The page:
In my presentation I would like to analyze the problem of legitimization of power in contemporary post-communist states in which, as I believe, political practice seems to indicate the renaissance of the significance of political myth. The functioning of these countries confirms the thesis of the end of the end of politics. The symptom of this phenomenon is doing democracy in terms of consensus instead of participation. It turns out that the solving problems of the state might constitute necessary and sufficient condition for the legitimization of power. The strategy of ruling in this type of power instrumentalization and ‘the ruling for the people’ requires broad consensus, as far as common consent is concerned. In political practice this means that actions of the democratic governments results from the alleged consent of the governed to the current actions of the governments. A consensus can be reached in reality of instrumentalized politics by means of myths which will account for the actions of the governments.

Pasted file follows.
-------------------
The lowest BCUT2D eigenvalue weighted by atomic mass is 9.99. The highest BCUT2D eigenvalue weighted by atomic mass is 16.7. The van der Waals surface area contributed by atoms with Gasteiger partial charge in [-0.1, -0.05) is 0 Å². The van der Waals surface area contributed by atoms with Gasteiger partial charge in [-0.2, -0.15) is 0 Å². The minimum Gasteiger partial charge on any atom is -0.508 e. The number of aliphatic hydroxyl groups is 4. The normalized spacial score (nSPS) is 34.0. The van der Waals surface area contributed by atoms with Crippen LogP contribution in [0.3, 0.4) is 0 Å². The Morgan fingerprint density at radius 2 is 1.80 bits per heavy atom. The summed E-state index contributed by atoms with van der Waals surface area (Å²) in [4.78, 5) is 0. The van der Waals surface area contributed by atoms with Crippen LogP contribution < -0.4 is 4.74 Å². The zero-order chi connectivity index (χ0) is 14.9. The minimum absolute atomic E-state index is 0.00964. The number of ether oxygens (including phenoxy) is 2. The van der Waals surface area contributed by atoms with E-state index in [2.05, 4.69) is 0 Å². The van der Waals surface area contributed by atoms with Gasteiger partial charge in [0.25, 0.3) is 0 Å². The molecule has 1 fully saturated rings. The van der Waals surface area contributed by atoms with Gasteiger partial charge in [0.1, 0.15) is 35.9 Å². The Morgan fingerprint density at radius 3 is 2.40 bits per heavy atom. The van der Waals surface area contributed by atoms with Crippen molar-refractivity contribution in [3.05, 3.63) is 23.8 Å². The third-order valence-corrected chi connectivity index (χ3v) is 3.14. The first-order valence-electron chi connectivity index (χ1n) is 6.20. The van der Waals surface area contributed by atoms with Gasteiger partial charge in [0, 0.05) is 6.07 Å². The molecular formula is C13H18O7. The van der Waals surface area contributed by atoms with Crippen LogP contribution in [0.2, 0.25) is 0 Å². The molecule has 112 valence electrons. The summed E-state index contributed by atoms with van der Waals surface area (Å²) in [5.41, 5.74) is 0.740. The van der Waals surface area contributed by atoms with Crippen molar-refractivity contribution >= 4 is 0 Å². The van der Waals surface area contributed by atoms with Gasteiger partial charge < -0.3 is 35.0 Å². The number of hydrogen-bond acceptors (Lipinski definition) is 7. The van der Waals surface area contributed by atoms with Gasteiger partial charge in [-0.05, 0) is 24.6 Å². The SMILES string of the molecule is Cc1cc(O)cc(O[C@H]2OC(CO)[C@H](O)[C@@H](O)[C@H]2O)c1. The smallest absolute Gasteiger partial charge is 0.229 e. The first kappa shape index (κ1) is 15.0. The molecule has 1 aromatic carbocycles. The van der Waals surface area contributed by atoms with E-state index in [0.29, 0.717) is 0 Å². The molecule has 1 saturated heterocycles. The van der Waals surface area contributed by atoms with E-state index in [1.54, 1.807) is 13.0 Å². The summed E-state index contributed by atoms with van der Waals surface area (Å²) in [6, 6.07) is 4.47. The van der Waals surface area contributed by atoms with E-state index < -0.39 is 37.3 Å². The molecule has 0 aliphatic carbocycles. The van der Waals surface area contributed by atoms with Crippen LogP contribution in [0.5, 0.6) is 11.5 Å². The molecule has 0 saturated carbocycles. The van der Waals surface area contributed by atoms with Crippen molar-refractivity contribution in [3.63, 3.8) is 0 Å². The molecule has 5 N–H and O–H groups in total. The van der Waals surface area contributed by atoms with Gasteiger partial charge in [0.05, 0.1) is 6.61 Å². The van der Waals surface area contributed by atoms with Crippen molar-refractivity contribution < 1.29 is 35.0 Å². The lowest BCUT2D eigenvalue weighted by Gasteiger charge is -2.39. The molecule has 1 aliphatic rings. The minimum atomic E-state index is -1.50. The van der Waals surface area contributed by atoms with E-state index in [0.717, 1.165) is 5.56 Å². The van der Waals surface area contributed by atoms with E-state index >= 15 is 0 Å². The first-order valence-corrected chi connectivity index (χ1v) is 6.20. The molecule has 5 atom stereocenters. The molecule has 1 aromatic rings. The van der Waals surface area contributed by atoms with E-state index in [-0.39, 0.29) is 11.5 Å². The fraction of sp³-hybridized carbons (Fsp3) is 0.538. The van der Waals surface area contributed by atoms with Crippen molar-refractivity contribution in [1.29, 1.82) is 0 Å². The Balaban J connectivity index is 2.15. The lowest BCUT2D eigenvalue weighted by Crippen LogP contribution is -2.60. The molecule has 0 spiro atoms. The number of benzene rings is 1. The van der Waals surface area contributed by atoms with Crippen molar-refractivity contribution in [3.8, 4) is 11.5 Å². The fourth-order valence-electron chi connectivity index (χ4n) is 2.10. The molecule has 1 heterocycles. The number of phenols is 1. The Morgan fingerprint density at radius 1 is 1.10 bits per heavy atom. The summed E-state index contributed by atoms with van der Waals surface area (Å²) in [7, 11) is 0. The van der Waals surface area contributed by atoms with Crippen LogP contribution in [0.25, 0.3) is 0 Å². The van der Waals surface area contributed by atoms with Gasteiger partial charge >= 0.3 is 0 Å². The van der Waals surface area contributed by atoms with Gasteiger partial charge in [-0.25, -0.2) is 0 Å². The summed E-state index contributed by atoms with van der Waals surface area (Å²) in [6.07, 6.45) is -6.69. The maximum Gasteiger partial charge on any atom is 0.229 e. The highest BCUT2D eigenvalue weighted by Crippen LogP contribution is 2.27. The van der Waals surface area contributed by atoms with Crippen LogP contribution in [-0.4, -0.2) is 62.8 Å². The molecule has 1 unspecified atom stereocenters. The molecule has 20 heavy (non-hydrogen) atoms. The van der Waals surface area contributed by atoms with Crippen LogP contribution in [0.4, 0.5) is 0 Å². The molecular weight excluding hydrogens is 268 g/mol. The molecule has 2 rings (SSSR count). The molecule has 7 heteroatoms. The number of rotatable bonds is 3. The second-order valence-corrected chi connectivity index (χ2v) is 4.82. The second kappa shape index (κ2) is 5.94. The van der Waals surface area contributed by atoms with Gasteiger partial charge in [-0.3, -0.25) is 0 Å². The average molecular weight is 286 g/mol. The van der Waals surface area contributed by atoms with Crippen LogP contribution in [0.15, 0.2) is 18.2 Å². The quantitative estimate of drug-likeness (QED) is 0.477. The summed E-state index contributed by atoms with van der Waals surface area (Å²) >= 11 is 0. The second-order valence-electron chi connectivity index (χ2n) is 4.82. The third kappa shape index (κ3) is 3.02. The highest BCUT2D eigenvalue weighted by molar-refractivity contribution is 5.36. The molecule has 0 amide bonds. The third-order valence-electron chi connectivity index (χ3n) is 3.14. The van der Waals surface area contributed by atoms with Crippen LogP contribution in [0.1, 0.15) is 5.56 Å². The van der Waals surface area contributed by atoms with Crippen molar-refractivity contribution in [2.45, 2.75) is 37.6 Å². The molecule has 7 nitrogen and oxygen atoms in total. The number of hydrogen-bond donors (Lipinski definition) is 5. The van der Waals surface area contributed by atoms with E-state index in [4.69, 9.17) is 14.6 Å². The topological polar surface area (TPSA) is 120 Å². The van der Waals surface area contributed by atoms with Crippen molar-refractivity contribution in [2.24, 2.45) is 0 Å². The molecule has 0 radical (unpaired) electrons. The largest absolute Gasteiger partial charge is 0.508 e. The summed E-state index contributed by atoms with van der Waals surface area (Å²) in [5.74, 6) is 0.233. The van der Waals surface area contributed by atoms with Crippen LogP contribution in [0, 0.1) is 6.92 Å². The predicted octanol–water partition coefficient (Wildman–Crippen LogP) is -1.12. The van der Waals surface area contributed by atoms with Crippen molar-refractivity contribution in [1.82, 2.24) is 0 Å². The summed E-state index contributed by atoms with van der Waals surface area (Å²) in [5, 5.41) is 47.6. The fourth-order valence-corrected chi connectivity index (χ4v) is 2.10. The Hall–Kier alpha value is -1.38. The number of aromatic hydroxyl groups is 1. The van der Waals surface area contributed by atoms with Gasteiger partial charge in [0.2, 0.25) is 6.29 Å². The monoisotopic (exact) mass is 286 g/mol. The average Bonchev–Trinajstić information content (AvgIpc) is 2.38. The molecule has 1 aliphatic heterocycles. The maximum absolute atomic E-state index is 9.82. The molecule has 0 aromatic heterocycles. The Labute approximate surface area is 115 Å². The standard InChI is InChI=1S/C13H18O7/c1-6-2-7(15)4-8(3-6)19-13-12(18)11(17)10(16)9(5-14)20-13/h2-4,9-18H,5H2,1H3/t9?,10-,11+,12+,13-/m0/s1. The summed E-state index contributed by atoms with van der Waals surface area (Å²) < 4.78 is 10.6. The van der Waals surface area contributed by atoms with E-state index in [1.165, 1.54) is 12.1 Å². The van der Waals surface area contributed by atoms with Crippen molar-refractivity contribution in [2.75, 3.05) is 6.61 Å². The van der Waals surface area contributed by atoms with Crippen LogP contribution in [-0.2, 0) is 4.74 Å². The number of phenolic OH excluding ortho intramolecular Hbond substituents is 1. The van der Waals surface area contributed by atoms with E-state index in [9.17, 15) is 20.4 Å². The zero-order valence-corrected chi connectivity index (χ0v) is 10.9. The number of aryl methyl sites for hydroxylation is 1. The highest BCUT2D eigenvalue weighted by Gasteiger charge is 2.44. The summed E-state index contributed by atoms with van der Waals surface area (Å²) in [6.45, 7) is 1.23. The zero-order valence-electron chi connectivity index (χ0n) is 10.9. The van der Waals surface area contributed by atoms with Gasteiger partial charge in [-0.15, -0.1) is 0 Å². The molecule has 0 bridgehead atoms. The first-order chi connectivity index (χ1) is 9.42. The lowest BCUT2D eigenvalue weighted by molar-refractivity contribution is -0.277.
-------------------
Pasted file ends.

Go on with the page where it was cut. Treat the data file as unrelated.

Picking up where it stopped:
During my presentation an attempt will be made at specifying the role of the school in the process which I have described above. This will be discussed in macrostructural dimension. I would like to pose the problem in a following way: how does the school participate in the process of producing social conditions of constructing consent. In our age the question of reproduction should be extended to the question referring to the distribution of knowledge at school. What makes this distribution possible is the functioning of myth at the school level. These myths, in term, constitute the consent reproduction condition on the ‘democratic’ basis.

Learning to learn in a reflective practitioner's framework

Doina Irina Simion
University Politehnica Bucharest